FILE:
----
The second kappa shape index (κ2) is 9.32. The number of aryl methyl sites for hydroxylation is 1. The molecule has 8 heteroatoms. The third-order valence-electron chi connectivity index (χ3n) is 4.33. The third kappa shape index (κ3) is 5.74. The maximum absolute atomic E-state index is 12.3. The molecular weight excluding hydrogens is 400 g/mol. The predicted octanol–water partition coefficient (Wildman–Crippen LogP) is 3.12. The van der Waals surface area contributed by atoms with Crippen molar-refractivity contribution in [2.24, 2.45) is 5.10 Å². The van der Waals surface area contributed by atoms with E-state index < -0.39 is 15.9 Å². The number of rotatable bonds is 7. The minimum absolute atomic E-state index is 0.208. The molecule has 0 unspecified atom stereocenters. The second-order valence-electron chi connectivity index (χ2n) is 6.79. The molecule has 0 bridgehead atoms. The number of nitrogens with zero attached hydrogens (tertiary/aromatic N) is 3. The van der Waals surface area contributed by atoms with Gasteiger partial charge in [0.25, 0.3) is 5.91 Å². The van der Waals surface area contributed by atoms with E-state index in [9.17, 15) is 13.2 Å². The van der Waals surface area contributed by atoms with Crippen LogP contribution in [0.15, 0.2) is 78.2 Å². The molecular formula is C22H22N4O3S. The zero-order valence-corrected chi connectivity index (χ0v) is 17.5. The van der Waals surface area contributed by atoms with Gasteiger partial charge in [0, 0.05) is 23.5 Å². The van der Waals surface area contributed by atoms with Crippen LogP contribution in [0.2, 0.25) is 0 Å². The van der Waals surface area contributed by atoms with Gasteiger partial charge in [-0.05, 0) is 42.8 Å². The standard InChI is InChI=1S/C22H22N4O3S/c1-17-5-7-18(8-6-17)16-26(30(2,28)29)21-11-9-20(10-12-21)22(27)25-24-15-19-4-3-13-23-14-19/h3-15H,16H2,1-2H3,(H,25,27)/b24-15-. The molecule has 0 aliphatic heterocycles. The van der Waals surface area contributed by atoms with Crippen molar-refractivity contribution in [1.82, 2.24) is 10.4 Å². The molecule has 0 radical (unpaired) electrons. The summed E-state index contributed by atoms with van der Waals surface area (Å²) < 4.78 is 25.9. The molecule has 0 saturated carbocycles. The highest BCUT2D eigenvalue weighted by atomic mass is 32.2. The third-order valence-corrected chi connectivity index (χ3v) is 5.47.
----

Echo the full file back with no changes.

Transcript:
The second kappa shape index (κ2) is 9.32. The number of aryl methyl sites for hydroxylation is 1. The molecule has 8 heteroatoms. The third-order valence-electron chi connectivity index (χ3n) is 4.33. The third kappa shape index (κ3) is 5.74. The maximum absolute atomic E-state index is 12.3. The molecular weight excluding hydrogens is 400 g/mol. The predicted octanol–water partition coefficient (Wildman–Crippen LogP) is 3.12. The van der Waals surface area contributed by atoms with Crippen molar-refractivity contribution in [2.24, 2.45) is 5.10 Å². The van der Waals surface area contributed by atoms with E-state index < -0.39 is 15.9 Å². The number of rotatable bonds is 7. The minimum absolute atomic E-state index is 0.208. The molecule has 0 unspecified atom stereocenters. The second-order valence-electron chi connectivity index (χ2n) is 6.79. The molecule has 0 bridgehead atoms. The number of nitrogens with zero attached hydrogens (tertiary/aromatic N) is 3. The van der Waals surface area contributed by atoms with Gasteiger partial charge in [0.25, 0.3) is 5.91 Å². The van der Waals surface area contributed by atoms with E-state index in [9.17, 15) is 13.2 Å². The van der Waals surface area contributed by atoms with Crippen LogP contribution in [0.15, 0.2) is 78.2 Å². The molecular formula is C22H22N4O3S. The zero-order valence-corrected chi connectivity index (χ0v) is 17.5. The van der Waals surface area contributed by atoms with Gasteiger partial charge in [0, 0.05) is 23.5 Å². The van der Waals surface area contributed by atoms with Crippen LogP contribution in [0.2, 0.25) is 0 Å². The van der Waals surface area contributed by atoms with Gasteiger partial charge in [-0.05, 0) is 42.8 Å². The standard InChI is InChI=1S/C22H22N4O3S/c1-17-5-7-18(8-6-17)16-26(30(2,28)29)21-11-9-20(10-12-21)22(27)25-24-15-19-4-3-13-23-14-19/h3-15H,16H2,1-2H3,(H,25,27)/b24-15-. The molecule has 0 aliphatic heterocycles. The van der Waals surface area contributed by atoms with Crippen molar-refractivity contribution in [1.82, 2.24) is 10.4 Å². The molecule has 0 radical (unpaired) electrons. The summed E-state index contributed by atoms with van der Waals surface area (Å²) < 4.78 is 25.9. The molecule has 0 saturated carbocycles. The highest BCUT2D eigenvalue weighted by atomic mass is 32.2. The third-order valence-corrected chi connectivity index (χ3v) is 5.47.